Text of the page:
A Christmas Toast

I first posted this on Christmas Eve 2013 because without Charles Dickens and A Christmas Carol, we wouldn’t have the secular version of the holiday we’ve all enjoyed for nearly two centuries. No one would’ve loved a secular Christmas that anyone could celebrate more than the man whose birthday it falls on:

As Christmas Eve gives way to the dark, early hours of Christmas Day, as the clock tolls midnight, raise a glass to the Ghost of Jacob Marley, because money and everything that goes with it is only a drop of water in the comprehensive ocean of our business: mankind is our business, the common good is our business.

On the next hour, toast to the Ghost of Christmas Past, but remember it’s only the shadow of things that have been, that they are what they are and nothing more; to the Ghost of Christmas Present, because our offenses carry their own punishment and that it is ourselves, always, who suffer most by our own ill will; and to the Ghost of Christmas Yet To Come, because his ominous pointing finger is not so steady and unchangeable as he’d like us to believe.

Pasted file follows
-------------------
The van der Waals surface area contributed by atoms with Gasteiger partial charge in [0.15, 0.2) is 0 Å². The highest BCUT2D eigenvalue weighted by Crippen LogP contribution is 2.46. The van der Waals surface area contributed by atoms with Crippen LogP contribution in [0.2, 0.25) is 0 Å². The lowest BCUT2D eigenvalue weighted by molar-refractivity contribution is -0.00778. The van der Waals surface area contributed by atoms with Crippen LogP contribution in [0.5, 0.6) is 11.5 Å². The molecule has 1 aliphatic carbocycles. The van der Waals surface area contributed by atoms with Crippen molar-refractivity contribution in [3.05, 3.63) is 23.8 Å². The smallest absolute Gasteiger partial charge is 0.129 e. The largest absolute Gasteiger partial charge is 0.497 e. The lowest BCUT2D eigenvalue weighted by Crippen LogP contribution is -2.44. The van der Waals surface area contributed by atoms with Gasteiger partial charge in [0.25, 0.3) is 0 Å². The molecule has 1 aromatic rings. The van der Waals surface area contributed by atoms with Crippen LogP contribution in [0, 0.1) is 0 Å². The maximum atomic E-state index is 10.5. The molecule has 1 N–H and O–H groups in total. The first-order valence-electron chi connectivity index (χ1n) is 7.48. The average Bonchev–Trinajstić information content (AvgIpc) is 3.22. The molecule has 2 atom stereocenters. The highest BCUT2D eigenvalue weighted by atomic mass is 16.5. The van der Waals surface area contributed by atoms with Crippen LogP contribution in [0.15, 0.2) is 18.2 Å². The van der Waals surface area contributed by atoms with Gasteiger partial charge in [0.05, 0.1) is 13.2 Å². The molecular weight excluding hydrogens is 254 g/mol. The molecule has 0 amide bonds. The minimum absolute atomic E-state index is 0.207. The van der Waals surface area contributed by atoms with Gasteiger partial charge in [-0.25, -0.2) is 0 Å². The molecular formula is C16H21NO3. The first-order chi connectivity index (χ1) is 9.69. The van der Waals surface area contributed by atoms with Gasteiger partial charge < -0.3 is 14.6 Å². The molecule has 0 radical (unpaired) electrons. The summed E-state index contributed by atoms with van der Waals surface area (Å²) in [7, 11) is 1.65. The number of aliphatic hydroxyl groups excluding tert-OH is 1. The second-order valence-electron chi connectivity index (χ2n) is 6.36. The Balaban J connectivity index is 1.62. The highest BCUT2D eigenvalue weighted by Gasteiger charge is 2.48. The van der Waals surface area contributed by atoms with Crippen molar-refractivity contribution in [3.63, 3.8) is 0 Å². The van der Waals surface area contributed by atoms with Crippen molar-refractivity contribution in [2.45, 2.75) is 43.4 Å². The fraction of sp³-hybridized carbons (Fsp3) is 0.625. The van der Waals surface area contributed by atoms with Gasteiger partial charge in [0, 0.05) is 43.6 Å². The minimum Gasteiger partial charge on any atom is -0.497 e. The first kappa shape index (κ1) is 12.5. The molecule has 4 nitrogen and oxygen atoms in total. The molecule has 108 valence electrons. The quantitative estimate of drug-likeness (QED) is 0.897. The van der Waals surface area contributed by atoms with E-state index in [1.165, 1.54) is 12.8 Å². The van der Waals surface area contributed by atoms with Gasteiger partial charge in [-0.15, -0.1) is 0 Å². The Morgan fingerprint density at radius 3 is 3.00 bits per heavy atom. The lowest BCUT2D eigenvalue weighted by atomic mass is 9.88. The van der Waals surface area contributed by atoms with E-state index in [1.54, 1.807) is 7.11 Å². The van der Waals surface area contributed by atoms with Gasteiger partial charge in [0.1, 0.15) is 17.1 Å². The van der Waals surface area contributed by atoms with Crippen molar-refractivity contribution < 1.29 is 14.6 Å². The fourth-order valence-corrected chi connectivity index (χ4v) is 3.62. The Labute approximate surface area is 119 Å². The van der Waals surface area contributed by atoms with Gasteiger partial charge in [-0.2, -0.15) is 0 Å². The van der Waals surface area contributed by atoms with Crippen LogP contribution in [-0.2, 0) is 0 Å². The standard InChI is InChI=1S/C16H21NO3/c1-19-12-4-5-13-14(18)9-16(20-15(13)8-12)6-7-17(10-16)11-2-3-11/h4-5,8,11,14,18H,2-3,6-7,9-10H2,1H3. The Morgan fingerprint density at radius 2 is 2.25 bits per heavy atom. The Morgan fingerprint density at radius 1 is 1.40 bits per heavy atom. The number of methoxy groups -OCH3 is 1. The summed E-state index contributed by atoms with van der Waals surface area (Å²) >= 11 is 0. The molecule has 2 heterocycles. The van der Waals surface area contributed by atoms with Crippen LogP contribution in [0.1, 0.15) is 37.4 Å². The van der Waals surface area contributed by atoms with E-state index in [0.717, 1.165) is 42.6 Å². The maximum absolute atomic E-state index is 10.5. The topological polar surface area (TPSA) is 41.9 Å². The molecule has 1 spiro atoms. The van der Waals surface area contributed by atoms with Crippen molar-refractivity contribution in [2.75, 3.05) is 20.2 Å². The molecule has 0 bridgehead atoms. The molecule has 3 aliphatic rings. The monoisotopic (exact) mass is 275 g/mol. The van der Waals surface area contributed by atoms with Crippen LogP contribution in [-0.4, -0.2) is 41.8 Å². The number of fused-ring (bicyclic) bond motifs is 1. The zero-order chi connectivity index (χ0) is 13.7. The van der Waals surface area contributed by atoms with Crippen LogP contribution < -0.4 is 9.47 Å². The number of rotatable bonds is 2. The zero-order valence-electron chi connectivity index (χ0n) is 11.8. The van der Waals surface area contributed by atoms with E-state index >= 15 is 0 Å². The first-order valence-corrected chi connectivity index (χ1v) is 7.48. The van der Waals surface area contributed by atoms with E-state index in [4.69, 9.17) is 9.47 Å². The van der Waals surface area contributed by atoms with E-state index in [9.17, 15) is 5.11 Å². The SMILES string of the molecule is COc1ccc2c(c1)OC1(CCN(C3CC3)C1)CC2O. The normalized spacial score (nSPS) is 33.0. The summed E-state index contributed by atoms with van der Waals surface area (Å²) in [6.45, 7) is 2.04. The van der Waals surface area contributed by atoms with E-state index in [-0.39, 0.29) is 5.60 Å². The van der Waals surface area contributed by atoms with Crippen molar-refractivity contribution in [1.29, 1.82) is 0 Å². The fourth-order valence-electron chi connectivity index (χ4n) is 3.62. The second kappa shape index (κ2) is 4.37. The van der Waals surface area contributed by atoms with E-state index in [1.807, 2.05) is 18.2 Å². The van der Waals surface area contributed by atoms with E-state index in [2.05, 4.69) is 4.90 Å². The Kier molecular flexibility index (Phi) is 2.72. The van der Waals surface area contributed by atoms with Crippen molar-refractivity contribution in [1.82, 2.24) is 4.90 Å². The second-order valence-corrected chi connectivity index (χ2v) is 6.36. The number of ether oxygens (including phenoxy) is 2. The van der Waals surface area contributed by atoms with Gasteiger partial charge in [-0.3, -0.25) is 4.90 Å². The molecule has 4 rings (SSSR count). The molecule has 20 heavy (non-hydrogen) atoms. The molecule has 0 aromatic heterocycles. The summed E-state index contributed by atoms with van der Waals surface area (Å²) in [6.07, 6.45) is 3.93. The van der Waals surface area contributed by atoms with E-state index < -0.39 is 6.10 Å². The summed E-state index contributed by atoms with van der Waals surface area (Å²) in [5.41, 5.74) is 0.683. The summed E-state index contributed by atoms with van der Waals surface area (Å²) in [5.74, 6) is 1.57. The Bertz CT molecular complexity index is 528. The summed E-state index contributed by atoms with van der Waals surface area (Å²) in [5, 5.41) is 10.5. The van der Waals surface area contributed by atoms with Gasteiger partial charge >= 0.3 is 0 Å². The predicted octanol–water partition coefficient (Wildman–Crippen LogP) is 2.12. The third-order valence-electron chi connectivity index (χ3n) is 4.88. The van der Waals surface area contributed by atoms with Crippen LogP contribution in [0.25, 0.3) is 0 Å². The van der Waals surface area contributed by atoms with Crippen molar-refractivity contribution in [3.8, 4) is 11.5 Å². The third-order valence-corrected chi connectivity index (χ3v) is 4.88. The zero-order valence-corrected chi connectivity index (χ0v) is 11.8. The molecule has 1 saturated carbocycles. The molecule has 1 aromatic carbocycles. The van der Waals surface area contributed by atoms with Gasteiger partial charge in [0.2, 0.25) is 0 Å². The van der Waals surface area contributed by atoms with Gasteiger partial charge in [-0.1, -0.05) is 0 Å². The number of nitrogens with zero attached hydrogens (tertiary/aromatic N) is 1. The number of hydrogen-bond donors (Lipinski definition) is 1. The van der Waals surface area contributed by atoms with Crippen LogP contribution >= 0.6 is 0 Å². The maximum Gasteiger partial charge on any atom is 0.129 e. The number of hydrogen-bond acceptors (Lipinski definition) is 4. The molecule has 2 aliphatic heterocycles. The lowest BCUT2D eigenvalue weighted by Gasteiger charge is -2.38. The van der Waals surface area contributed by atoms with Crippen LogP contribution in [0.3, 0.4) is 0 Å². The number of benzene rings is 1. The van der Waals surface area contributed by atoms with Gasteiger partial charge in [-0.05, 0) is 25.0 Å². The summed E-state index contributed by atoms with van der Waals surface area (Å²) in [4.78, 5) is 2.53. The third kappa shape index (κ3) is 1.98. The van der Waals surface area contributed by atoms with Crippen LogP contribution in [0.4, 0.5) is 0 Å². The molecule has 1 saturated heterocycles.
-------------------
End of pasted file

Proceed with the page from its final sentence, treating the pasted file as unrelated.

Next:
At the next tolling of the bell, raise an overflowing glass to Ebenezer Scrooge, even though it’s two in the morning, because he more than anyone else knows that it is never too late.

And when the clock rings three, hoist another glass to the man who saved a day of religious observance from its waning popularity and turned it into a celebration of the brotherly business of mankind and a reminder of the debt we all owe our fellow-travelers to the grave, that we can all do each other good even if it never puts a scrap of gold or silver in our pockets. I give you the founder of the feast: Charles Dickens, who knew how to keep Christmas well, if any man ever possessed the knowledge. May that truly be said of us, and all of us. Merry Christmas!